Joining forces to tackle epidemics
The health of one person is also the health of others, said Angela Merkel in her address in Geneva on Monday (18 May 2015). "The human right to health can only be enforced if a sustainable health system is in place or is put in place in every country on Earth," declared the Chancellor. In our world, the effectiveness of the health system in one country impacts on the health of other countries, and on security and stability. The responsibility of individual countries and global shared responsibility are two sides of one and the same coin.
G7 working to strengthen health policy
Within the framework of its G7 Presidency, Germany has put three health issues on the agenda: firstly, the lessons learned from the Ebola epidemic, secondly poverty-related tropical diseases, and thirdly the increasing resistance to antibiotics. These three issues have one thing in common – they can only be successfully addressed if all countries are enabled to implement the International Health Regulations, said the Chancellor.
Learning from Ebola
Angela Merkel called for international cooperation and joint action. "The disastrous outbreak of Ebola in West Africa once again made us painfully aware of the urgent need for international action when crises strike. 26,000 people became infected with the virus, and more than 11,000 lives have been lost." The fight against Ebola is by no means over, she added. "The war will only be won when there are no new infections. In fact, the war will only really be won when we are properly equipped to face the next crisis, in other words, when we have learned from this crisis."
Global disaster response plan needed
"We need a sort of global disaster response plan," declared Angela Merkel. The World Health Organization must play a key part in this. It is "the only international organisation that enjoys universal political legitimacy on global health matters". The aim must now be to make its structures more efficient.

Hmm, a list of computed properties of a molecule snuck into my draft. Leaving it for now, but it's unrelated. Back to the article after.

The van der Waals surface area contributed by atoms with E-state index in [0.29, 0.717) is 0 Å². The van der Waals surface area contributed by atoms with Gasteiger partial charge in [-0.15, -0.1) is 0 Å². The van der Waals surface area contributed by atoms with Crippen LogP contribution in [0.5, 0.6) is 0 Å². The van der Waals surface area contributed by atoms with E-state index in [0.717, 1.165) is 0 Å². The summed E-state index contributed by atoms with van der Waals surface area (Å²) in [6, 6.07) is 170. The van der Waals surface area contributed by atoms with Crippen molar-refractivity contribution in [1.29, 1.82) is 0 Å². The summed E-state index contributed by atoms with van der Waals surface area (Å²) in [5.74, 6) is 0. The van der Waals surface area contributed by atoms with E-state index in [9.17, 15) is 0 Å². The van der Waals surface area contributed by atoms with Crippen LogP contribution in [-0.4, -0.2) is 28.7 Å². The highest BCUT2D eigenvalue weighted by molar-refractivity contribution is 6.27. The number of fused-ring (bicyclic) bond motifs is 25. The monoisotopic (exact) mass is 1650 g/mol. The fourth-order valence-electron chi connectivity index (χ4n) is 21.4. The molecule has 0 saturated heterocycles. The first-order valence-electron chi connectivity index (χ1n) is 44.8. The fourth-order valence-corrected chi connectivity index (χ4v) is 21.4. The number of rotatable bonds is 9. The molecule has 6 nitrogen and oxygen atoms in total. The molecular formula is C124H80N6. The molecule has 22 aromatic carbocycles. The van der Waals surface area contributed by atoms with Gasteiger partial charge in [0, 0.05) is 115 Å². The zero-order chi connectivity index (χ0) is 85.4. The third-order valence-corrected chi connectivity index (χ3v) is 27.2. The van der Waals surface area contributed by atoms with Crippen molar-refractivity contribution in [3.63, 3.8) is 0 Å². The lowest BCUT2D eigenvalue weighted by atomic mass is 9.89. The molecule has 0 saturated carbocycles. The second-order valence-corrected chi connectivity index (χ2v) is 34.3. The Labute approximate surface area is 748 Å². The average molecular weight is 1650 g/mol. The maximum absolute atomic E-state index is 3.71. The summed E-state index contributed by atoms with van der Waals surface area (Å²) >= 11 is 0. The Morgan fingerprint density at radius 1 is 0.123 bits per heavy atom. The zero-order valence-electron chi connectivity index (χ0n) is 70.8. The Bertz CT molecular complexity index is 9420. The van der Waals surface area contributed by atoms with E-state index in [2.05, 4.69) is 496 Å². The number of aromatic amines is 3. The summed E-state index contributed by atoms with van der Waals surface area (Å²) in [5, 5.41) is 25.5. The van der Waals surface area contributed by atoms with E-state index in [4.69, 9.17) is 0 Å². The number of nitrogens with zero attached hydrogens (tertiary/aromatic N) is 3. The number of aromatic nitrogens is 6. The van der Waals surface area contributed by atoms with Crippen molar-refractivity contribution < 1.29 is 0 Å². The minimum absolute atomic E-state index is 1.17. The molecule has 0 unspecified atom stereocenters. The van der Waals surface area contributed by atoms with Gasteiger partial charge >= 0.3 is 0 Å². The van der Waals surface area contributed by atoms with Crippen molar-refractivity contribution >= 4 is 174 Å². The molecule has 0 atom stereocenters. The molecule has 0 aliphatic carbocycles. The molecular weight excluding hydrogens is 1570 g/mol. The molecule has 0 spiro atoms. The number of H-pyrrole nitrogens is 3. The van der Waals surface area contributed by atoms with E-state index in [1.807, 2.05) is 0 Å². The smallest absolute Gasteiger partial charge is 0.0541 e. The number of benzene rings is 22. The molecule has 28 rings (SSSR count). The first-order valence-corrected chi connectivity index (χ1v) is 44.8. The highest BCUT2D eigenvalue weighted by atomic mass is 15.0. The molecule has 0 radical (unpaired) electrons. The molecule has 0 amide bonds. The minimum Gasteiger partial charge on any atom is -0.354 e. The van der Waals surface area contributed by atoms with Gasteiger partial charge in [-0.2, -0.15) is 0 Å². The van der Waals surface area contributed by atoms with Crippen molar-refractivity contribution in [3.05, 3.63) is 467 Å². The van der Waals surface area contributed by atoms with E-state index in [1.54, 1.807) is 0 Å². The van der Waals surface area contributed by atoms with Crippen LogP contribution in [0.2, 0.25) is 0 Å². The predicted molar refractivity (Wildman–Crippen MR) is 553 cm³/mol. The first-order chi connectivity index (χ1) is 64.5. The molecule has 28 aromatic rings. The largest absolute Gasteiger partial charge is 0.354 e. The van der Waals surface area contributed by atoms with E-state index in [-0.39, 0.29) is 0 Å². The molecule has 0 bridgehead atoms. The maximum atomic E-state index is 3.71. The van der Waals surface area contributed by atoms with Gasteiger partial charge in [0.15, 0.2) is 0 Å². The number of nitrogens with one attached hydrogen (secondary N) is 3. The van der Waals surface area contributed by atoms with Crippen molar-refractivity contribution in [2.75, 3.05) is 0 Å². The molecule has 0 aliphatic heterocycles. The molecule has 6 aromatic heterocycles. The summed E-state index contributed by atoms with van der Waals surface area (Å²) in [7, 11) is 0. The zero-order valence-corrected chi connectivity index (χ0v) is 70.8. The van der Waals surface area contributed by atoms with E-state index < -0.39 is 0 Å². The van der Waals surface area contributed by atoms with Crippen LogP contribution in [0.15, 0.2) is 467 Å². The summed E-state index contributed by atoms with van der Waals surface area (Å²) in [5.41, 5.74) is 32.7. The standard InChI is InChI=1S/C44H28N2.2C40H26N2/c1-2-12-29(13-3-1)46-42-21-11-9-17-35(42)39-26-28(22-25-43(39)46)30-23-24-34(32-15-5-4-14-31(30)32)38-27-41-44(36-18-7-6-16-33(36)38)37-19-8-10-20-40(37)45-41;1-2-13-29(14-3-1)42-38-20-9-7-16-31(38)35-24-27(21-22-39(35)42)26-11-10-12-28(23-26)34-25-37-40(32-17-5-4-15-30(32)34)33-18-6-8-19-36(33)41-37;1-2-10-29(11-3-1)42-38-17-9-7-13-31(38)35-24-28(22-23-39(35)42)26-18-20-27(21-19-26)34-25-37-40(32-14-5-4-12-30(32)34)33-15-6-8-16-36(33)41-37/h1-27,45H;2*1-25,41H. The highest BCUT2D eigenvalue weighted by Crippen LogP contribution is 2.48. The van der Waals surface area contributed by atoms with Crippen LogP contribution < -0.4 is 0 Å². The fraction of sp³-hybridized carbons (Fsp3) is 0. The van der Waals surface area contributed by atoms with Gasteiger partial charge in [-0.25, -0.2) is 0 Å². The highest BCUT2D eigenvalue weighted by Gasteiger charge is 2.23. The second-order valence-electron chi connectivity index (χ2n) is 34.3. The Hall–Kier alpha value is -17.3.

In spite of all the international cooperation, the Chancellor said, we must not lose sight of one thing. The starting point must be that every county should ideally be able or be enabled to put in place its own health system, designed to ensure maximum resilience. Building robust health systems is a key task. "Germany accepts this task. This year and next year we will be providing affected countries with a total of 200 million euros. Of this sum, 70 million euros is earmarked for West Africa to help West African states build sustainable structures. It should be seen as help towards self-help," underscored Angela Merkel.
Combating tropical diseases
The second item on the G7 agenda is neglected and poverty-related tropical diseases. Many countries are too poor to build their own health system. About 1.4 billion people are affected by what are known as "neglected" tropical diseases, pointed out Angela Merkel. Often these diseases can be tackled at a relatively low cost. "What we need is firstly to establish robust health systems in the long term, secondly of course the outputs of the pharmaceutical industry, and thirdly the logistics to distribute these products," explained Angela Merkel. It is important to cooperate closely with affected countries.
Ensuring that existing antibiotics remain effective
Resistance to antibiotics, the third item on the agenda, is crucially important for the entire human race. We must ensure that existing antibiotics remain effective, and that they are used only for medically necessary purposes. The G7 summit in Schloss Elmau is to agree on extremely strict regulations governing the use of antibiotics.
"I am delighted that the World Health Assembly has undertaken to draw up the first global action plan to address the problem of antimicrobial resistance. Every country should have a plan of this sort. Only a few days ago the German Cabinet adopted its own antimicrobial resistance strategy," reported Angela Merkel.
The World Health Assembly is the supreme decision-making body of the World Health Organization (WHO). It adopts resolutions on the actions of the WHO, appoints the Director-General and approves the proposed budget. More than 3,000 delegates from the 194 member states of the WHO are attending the Assembly in Geneva, along with many non-governmental stakeholders. This is the 68th session of the World Health Assembly.